Millions Like Us: Women’s Lives During The Second World War by Virginia Nicholson

The story of the war from the women’s perspective, a time when many women were able to show what they were made of for the first time. Fire watching, ambulance drivers, land army workers…a new world of work awaited or was forced upon them.

Six million women on the “home front” and over 600,000 servicewomen helped to win the war, with 624 losing their lives, many more losing husbands and loved ones. This is their story – working class women, “girls” who had been “finished” and those barely out of school, young wives, all were called or volunteered to do their bit.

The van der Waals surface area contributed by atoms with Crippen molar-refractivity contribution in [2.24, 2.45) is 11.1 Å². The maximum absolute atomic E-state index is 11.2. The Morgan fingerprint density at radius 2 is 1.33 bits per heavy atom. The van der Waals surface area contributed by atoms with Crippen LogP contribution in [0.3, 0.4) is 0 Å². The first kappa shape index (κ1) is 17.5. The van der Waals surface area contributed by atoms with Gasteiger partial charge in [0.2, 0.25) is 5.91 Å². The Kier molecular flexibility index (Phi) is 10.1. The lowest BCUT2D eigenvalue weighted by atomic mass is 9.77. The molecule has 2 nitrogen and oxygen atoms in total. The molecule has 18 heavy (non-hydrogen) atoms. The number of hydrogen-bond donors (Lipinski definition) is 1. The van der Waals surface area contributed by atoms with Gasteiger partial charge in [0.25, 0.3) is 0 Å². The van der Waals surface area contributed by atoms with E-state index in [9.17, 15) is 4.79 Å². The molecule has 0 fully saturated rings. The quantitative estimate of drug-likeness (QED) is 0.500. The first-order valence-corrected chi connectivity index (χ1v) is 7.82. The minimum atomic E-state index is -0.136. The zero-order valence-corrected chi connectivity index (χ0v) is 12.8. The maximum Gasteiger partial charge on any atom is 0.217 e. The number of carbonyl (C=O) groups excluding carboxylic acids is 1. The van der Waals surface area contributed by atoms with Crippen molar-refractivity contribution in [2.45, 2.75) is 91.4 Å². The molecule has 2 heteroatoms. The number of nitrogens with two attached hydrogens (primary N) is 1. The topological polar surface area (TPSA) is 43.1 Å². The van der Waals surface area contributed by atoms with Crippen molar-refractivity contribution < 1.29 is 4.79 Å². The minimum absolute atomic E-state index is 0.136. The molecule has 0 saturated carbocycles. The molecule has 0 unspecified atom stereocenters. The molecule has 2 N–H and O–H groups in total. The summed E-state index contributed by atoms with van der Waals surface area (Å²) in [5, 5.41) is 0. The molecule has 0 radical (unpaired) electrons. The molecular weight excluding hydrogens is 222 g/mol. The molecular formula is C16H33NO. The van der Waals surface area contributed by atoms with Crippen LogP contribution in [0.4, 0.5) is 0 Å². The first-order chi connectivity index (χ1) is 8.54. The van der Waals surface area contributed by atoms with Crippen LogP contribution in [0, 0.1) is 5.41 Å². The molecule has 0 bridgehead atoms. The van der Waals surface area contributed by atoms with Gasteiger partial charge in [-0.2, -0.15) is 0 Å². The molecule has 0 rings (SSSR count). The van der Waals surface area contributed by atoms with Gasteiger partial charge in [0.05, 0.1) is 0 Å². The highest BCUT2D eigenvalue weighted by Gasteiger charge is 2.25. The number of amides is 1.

Drawing on contemporary diaries, interviews and with the level of research the author is known for, this is a readable account of day to day life during and the challenges of wartime. It’s not a story of incredible heroics, although, in some cases, the women concerned demonstrated incredible strength of character and courage, it’s a straightforward cross sample of experiences, which demonstrates there were indeed “millions like us.

Verdict: An education, a good read, interesting & moving… I loved it. *****

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